• 27. During the Software Patents ght a couple of years back (which we won - until the next round starts) gave rise to the rst batch of such tools. The Foundation for a Free Information Infrastructure established a highly informative swpatent wiki . . .
  • 28. . . . and tools like Tratten. Tratten tracks all the issues in the legislative pipeline of the EU - from the rst mentioning of an issue to the ratication of it. If anything changes related to an issue and this is (as it is mandated) published on the ocial EU websites, notications are sent to anyone interested in an issue.
  • 29. A very exciting tool is politicalmemory.eu, where voting recommendations to MEPs are compared to actual votes and a ranking is produced according to these. This helps identifying opponents and allies across the political spectrum.
  • 30. Also interesting are special interest groups dedicated to developing tools that enable citizens to engage in policymaking. See Data.gov(.uk) by the Open Knowledge Foundation, also the US based Sunlight Foundation and the UK based mysociety.org are excellent examples of tools developed for bottom-up inuence on traditional top-down structures and processes. My favorite is Littlesis.org from the US.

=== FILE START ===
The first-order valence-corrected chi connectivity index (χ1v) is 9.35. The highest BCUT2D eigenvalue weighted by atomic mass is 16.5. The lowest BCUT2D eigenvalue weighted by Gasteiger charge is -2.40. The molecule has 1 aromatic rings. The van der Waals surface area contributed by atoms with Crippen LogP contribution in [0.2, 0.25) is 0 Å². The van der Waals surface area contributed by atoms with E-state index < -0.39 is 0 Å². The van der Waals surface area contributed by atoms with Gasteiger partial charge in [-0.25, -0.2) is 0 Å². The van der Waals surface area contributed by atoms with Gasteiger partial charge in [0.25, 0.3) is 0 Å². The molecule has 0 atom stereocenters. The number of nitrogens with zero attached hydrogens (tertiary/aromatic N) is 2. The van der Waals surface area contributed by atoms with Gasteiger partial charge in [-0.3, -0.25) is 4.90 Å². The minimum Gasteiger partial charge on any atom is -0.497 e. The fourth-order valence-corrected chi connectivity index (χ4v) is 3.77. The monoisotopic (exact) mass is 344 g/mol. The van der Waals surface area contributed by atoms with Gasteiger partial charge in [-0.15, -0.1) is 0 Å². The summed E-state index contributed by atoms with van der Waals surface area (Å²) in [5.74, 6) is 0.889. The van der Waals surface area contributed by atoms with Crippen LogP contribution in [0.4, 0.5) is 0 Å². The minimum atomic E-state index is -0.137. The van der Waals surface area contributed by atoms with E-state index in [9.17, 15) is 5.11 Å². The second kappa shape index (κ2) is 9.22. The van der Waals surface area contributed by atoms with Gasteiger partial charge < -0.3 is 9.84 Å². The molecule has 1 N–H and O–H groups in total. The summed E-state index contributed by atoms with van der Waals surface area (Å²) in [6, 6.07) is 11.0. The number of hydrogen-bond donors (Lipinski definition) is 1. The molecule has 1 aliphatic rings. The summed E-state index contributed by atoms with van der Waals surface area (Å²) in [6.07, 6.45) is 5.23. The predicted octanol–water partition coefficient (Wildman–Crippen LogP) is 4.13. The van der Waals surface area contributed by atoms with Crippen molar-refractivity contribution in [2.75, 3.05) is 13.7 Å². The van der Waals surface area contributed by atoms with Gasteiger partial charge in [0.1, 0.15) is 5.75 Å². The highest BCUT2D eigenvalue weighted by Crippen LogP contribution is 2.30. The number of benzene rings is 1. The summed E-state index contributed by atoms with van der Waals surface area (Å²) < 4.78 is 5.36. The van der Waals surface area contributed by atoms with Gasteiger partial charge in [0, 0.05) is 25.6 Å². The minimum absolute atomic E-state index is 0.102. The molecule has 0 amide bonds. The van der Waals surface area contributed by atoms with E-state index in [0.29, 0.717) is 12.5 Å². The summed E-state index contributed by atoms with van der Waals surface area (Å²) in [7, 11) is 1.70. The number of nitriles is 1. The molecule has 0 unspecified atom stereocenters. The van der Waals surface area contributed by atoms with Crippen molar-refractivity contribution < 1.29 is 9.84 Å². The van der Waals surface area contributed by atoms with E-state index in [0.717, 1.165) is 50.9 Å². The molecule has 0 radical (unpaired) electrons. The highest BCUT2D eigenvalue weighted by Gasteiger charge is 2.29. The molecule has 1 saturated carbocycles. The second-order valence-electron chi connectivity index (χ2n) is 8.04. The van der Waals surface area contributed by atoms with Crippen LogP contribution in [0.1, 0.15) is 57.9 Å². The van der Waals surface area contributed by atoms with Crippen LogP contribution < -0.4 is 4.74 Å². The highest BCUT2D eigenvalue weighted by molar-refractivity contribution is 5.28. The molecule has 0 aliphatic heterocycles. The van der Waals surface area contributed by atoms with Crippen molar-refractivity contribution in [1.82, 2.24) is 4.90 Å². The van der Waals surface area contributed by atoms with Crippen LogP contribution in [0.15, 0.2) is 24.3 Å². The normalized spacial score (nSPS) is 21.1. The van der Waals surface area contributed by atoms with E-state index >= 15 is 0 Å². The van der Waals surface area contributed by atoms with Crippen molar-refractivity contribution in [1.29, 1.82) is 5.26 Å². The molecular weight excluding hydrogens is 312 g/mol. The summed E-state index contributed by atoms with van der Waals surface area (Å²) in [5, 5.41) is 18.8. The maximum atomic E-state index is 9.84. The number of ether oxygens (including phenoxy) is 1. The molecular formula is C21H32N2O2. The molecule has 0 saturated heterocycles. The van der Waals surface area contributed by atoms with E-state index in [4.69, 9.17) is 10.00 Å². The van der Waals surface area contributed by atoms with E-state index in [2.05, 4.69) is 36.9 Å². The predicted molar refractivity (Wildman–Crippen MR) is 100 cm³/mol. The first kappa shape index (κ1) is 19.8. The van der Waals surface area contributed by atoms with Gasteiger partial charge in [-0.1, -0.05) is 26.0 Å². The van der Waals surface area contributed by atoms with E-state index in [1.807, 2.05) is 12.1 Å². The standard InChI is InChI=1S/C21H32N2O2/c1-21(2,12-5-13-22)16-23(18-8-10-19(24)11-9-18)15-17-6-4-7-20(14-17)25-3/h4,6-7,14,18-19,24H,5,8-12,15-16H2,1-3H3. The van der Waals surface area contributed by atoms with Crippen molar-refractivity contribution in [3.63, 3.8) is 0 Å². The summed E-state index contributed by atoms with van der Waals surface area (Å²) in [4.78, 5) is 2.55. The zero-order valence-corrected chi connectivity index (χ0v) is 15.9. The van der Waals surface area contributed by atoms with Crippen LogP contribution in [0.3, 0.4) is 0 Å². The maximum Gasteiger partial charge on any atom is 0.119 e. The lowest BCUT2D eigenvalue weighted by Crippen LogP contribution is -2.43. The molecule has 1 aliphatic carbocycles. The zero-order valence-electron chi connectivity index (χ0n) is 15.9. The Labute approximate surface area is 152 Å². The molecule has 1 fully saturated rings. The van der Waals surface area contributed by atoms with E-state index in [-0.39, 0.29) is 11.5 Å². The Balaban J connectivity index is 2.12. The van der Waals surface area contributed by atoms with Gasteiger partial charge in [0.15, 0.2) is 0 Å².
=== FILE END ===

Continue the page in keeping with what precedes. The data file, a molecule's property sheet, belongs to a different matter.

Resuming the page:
• 31. Currently there is a erce ght going on for the freedom of the new world brought upon us bye these technologies. This time Trade Agreements are the threat, these are being negotiated in secret . . .
  • 32. . . . so we must rely on leaks and laborous work to analyze them. (PDFs are the tools of the evil and printing companies)